Va. to begin testing long-ignored sex assault evidence kits

WASHINGTON — The wheels of justice often turn slowly — for some sexual assault victims in Virginia, the wheels stopped completely.

Next week, Virginia will finally begin processing a backlog of more than 2,000 physical evidence recovery kits — or PERKs — which have remained on the shelves of local law enforcement agencies. Some untested kits across the state date back to 1988.

“These kits contain evidence of sexual assault,” says Attorney General Mark Herring, “It’s really important that all of these kits get tested.”

In September, Herring secured a $1.4 million grant to have a private lab, Lorton-based Bode Cellmark Forensics, process the backlogged kits.

The lab will work in conjunction with Virginia’s Department of Forensic Services, which has for years struggled to keep up with its workload.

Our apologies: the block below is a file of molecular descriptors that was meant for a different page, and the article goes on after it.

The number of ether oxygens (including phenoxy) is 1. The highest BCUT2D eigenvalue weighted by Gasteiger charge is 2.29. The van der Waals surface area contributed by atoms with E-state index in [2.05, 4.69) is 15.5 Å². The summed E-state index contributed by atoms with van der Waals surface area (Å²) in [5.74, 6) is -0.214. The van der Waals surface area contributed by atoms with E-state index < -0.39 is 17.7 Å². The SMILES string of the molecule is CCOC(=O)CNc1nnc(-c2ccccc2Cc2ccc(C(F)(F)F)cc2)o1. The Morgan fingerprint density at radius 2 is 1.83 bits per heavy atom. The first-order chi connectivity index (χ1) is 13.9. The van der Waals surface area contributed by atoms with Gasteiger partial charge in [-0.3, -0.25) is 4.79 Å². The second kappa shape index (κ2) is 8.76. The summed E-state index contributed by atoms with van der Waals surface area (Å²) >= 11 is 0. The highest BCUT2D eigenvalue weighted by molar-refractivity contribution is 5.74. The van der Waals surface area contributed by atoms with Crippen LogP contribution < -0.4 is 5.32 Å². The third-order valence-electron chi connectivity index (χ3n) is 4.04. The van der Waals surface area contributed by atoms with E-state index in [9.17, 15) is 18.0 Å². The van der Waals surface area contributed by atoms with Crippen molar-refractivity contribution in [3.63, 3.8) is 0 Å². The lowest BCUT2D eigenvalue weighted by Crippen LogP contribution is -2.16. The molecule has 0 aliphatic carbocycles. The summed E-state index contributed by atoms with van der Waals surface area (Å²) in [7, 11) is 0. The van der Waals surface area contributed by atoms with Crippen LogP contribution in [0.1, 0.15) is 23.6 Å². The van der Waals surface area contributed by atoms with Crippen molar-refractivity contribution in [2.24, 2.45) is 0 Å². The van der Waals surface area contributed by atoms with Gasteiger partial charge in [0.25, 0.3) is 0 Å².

“The results will be entered into a DNA database, and it can really help us identify additional crimes that might have been committed by known perpetrators,” and can also link cases in which police don’t have a suspect’s name to pair with recovered DNA evidence, says Herring.

Fairfax County and Virginia Beach will be the first two jurisdictions to provide their untested kits to Bode Cellmark, since the larger jurisdictions have the most untested kits.  Eventually,  kits from 65 law enforcement agencies will be tested.

Herring says testing will begin next week, and agencies would be notified of any matches within six-eight weeks.

“No victim of sexual assault should have to feel like their attacker is still out there, who could attack them again, or attack someone else,” says Herring.

Neal Augenstein

Neal Augenstein has been a general assignment reporter with WTOP since 1997. He says he looks forward to coming to work every day, even though that means waking up at 3:30 a.m.

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